Goldman Sachs Paid Fabrice Tourre More Than $700,000 During Leave For SEC Lawsuit

Fabrice Tourre, a former vice president at Goldman Sachs Group Inc., arrives at federal court in New York, U.S., on Monday, J
Fabrice Tourre, a former vice president at Goldman Sachs Group Inc., arrives at federal court in New York, U.S., on Monday, July 15, 2013. Tourre, whose congressional testimony put a face on the complex structured investments that contributed to the 2008 financial crisis, is set to face trial today on allegations he misled investors. Photographer: Peter Foley/Bloomberg via Getty Images

By Nate Raymond

NEW YORK, July 26 (Reuters) - A lawsuit by the U.S. Securities and Exchange Commission may have destroyed his career, as former Goldman Sachs trader Fabrice Tourre put it, but for more than a year it didn't eliminate his pay.

Goldman Sachs Group Inc paid Tourre a base salary of 480,000 pounds ($738,000) after he was put on leave following the filing of the SEC lawsuit in 2010, Tourre said on Friday.

Tourre, 34, speaking at the end of his second week of his trial, said he didn't have a choice but to go on leave after the lawsuit was filed.

"I was hoping to go back to Goldman Sachs and in the meantime make the SEC understand this transaction," Tourre, 34, told the court. Instead, he ended up on trial in federal court in New York on securities fraud charges.

The trial has become the highest-profile court proceeding to come out of the SEC's probes of the 2008 financial crisis and is a chance for the SEC to hold an individual accountable for alleged wrongdoing on Wall Street.

The SEC contends that Tourre misled investors in a complex mortgage deal known as Abacus 2007-AC1. He failed to disclose to the investors that Paulson & Co Inc, the hedge fund of billionaire John Paulson, both helped select the securities that the deal depended on and at the same time was planning to bet against it.

The SEC also claims Tourre misled ACA Capital Holdings Inc, a company that Goldman hired to oversee the deal, into believing Paulson was investing in the deal rather than shorting it.

ACA later became an investor in Abacus and insured it. When the underlying mortgage securities turned toxic, the investors lost about $1 billion, while Paulson's short positions made about the same amount.

Goldman Sachs, originally a co-defendant, agreed in July 2010 to pay $550 million to settle the lawsuit without admitting or denying wrongdoing.

Tourre, who denies wrongdoing, said Friday that he first learned the SEC had sued him when a headline scrolled across his screen while he was at work in April 2010 at Goldman Sachs Group Inc's London office.

Tourre had told jurors Thursday that he earned $1.7 million in salary and bonus in 2007, the year of the Abacus deal.

His earnings in 2007 - particularly the extent to which his bonus was tied to profits he brought Goldman - may help the SEC show that he obtained money or property thanks to the alleged misrepresentations.

The reasons for why SEC lawyer Matthew Martens chose to elicit how much Tourre earned on paid leave were less clear.

Stephen Crimmins, a former SEC lawyer at K&L Gates, said while the pay isn't unusual on Wall Street, for the average juror it might sound "odd."

"It does in many juror minds create a troublesome point why someone that young earned that much," he said.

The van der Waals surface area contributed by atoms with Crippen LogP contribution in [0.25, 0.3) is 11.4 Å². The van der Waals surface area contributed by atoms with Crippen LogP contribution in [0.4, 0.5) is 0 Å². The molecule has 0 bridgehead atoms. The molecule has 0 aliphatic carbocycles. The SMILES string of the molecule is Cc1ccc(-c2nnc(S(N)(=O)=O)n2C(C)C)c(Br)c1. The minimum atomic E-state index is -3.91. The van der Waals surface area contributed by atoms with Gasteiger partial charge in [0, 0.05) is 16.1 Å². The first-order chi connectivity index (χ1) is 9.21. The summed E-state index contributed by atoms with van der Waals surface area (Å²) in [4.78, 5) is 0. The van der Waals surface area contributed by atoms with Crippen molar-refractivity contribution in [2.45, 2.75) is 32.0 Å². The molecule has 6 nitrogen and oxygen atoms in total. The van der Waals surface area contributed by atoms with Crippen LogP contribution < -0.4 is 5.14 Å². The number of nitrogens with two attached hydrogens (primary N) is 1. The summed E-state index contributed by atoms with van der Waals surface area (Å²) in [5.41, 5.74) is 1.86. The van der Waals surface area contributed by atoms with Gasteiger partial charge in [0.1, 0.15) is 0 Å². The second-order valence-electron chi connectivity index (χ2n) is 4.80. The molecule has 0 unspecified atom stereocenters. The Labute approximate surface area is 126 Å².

Tourre said the sum he earned on paid leave represented his base salary. Michael DuVally, a Goldman spokesman, declined to confirm how much Tourre earned after being placed on paid leave in April 2010.

After the lawsuit was filed and he was subsequently called to testify before a U.S. Senate committee, Tourre said he "had to take a step back and figure out what to do with my life given that my nine-year career was destroyed."

Tourre went on unpaid leave from November 2011 to the end of 2012, and is pursuing a doctorate in economics at the University of Chicago.

Tourre said he hadn't "done anything wrong, as I'm here literally to tell the truth and clear my name."


On Friday, Tourre's defense team appeared to try to put an admission he made on Wednesday about an email he sent to ACA executive Laura Schwartz in January 2007 in a more favorable context.

In the email, Tourre said the riskiest slice of Abacus, known as the "first loss tranche," was "pre-committed."

Schwartz this week testified that the "pre-committed" statement was a reason she thought Paulson, who Tourre in the email also said was sponsoring the transaction, was an equity investor in the deal rather than a short seller.

Tourre acknowledged Wednesday the statement "was not accurate," since that part of the deal wasn't being offered at all. Legal experts have said the admission could prove key in the SEC's effort to convince the jury that Tourre is liable.

"This email undermines Mr. Tourre's defense and will force him to try to convince the jury that what he said isn't what it looks like - an effort to mislead a key institutional investor," said Jordan Thomas, a former SEC lawyer at Labaton Sucharow.

On Friday, Pamela Chepiga, Tourre's lawyer, displayed a series of documents including deal term sheets sent to ACA after the fact listing the first loss tranche as "NA."

Schwartz had testified she believed "NA" meant "not available," a reference to Paulson having already committed to it. But Tourre had a different definition, "not applicable."

"Because it was never issued, never intended to be issued," Tourre said.

The SEC is expected to rest its case Monday, and Tourre's defense will then begin calling its own witnesses.

The case is SEC v. Tourre, U.S. District Court, Southern District of New York, No. 10-03229.



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